When the Supreme Court returns from vacation on October 1, the justices have a week to do administrative work before arguments begin. Their first order of business should be a code of ethics.
Such codes govern the rest of the nation’s courts, not to mention a growing number of corporations, universities, and similar institutions. But not the Supreme Court.
It’s an egregious gap, particularly at a moment when public trust in our democratic institutions is falling, and in the aftermath of Justice Brett Kavanaugh’s highly contentious confirmation hearing, which polarized the country and continues to cast a shadow over the Supreme Court.
Judges are supposed to take steps to avoid even the appearance of bias or political activity. But over the last twenty years, we’ve seen Supreme Court justices engage in activities forbidden under the code of ethics for other federal judges. Members of the Court have given partisan speeches. They have failed to recuse themselves from cases with which they have apparent conflicts of interest. Some have accepted lavish gifts from people and organizations who also fund constitutional litigation.
Congress has taken notice of this behavior. A series of bills – sponsored by both Republicans and Democrats – have sought to require a code of conduct for the Supreme Court. This year, H.R. 1, a comprehensive package of democracy reform bills that passed the House of Representatives in March, included a provision requiring the creation of an ethical code for the Supreme Court.
But the Court doesn’t have to wait for Congress to act – nor should it. The justices can clean their own house by drafting and adopting a code of ethics.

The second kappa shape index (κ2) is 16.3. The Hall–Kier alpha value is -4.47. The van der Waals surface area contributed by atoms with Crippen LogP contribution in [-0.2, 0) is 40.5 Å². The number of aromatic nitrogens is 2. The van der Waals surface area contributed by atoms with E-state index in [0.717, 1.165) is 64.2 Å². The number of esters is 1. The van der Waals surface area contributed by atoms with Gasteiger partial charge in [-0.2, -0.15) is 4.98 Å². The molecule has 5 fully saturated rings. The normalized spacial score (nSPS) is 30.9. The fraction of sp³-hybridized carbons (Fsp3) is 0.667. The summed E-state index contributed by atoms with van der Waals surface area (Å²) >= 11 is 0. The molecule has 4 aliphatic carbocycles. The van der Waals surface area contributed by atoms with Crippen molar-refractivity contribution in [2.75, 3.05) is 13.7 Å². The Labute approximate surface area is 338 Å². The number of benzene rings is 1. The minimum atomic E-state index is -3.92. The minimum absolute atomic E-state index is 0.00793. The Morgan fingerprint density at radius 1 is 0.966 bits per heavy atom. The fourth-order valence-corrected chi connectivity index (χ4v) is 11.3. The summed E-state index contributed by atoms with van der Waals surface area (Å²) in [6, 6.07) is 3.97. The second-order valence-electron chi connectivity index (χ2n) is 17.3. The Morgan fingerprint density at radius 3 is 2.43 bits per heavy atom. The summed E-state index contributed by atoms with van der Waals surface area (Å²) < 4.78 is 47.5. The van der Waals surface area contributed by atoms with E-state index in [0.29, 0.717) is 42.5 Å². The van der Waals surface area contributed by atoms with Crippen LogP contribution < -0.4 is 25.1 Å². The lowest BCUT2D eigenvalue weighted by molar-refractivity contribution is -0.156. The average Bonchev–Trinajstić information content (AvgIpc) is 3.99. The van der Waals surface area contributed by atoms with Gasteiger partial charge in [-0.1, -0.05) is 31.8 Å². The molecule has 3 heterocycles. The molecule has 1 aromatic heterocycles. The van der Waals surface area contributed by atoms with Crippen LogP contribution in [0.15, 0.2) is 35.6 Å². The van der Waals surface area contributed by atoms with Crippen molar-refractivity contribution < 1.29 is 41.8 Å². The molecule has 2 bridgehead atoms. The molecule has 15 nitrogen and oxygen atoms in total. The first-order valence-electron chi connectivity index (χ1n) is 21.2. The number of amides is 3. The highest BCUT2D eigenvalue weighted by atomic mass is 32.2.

As a start, they can draw from the Code of Conduct for United States Judges, which has applied to the federal judiciary since 1973. Much of the code can be easily applied to the Supreme Court, including its new provisions on harassment and abusive behavior in the workplace. The code prohibits judges from participating in or tolerating such behavior and forbids them from retaliating against employees who report it.
While the code is a good foundation, the Supreme Court would also need to account for its unique powers and position. For example, the Supreme Court’s rules for stock ownership should be more stringent than those in the federal code of conduct to reduce the likelihood of needing to recuse themselves from cases involving their investments. And given the growing frequency with which the justices make public appearances, the Court should adopt ethical standards for speeches and events that are more specific than those in the federal code of conduct.
Of course, having a code of conduct isn’t a cure-all, whether the code applies to judges, professors, or CEOs. But it’s vital for transparency and accountability. By adopting a code of ethics that is publicly available, the Court would shape expectations among judges and the public about acceptable behavior. A code would anticipate and give guidance on knotty ethical dilemmas, and also help to protect the justices against criticism for the tricky ethical decisions they make. And if the justices slip up, a code would allow them to be held accountable, by each other, in the court of public opinion and, in very rare instances, through impeachment.
Since becoming chief justice, John Roberts has suggested multiple times that a code of conduct for the Supreme Court is unnecessary. But there are signs that his views may have changed. Six months ago, Justice Elena Kagan told Congress that the chief justice was considering a code of conduct for the Court. The justices must act. Our highest court should model accountability, not dodge it.
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